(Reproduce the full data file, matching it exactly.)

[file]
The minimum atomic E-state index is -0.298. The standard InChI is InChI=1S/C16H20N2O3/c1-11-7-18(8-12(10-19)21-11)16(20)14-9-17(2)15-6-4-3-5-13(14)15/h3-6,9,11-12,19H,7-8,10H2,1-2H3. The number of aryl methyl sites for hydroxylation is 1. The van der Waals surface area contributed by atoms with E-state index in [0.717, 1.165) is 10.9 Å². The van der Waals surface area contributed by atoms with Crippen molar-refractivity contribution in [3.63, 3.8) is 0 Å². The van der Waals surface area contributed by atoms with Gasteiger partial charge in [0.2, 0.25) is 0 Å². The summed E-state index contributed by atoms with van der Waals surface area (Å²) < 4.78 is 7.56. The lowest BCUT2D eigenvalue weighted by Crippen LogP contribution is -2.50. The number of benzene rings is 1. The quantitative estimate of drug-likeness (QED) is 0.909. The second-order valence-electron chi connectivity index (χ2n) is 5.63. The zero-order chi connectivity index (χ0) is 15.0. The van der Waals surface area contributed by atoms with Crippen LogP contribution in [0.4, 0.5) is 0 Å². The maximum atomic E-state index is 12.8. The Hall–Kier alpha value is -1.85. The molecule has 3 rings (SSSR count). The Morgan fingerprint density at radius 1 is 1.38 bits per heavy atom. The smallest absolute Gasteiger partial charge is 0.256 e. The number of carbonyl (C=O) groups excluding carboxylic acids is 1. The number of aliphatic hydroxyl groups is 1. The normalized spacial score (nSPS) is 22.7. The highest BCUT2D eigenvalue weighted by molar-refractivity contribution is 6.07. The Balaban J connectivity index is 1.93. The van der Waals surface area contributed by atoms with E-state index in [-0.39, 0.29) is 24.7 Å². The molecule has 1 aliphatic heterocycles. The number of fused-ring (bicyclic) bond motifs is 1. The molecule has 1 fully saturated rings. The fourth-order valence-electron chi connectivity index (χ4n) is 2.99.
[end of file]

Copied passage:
The minimum atomic E-state index is -0.298. The standard InChI is InChI=1S/C16H20N2O3/c1-11-7-18(8-12(10-19)21-11)16(20)14-9-17(2)15-6-4-3-5-13(14)15/h3-6,9,11-12,19H,7-8,10H2,1-2H3. The number of aryl methyl sites for hydroxylation is 1. The van der Waals surface area contributed by atoms with E-state index in [0.717, 1.165) is 10.9 Å². The van der Waals surface area contributed by atoms with Crippen molar-refractivity contribution in [3.63, 3.8) is 0 Å². The van der Waals surface area contributed by atoms with Gasteiger partial charge in [0.2, 0.25) is 0 Å². The summed E-state index contributed by atoms with van der Waals surface area (Å²) < 4.78 is 7.56. The lowest BCUT2D eigenvalue weighted by Crippen LogP contribution is -2.50. The number of benzene rings is 1. The quantitative estimate of drug-likeness (QED) is 0.909. The second-order valence-electron chi connectivity index (χ2n) is 5.63. The zero-order chi connectivity index (χ0) is 15.0. The van der Waals surface area contributed by atoms with Crippen LogP contribution in [0.4, 0.5) is 0 Å². The maximum atomic E-state index is 12.8. The Hall–Kier alpha value is -1.85. The molecule has 3 rings (SSSR count). The Morgan fingerprint density at radius 1 is 1.38 bits per heavy atom. The smallest absolute Gasteiger partial charge is 0.256 e. The number of carbonyl (C=O) groups excluding carboxylic acids is 1. The number of aliphatic hydroxyl groups is 1. The normalized spacial score (nSPS) is 22.7. The highest BCUT2D eigenvalue weighted by molar-refractivity contribution is 6.07. The Balaban J connectivity index is 1.93. The van der Waals surface area contributed by atoms with E-state index in [-0.39, 0.29) is 24.7 Å². The molecule has 1 aliphatic heterocycles. The number of fused-ring (bicyclic) bond motifs is 1. The molecule has 1 fully saturated rings. The fourth-order valence-electron chi connectivity index (χ4n) is 2.99.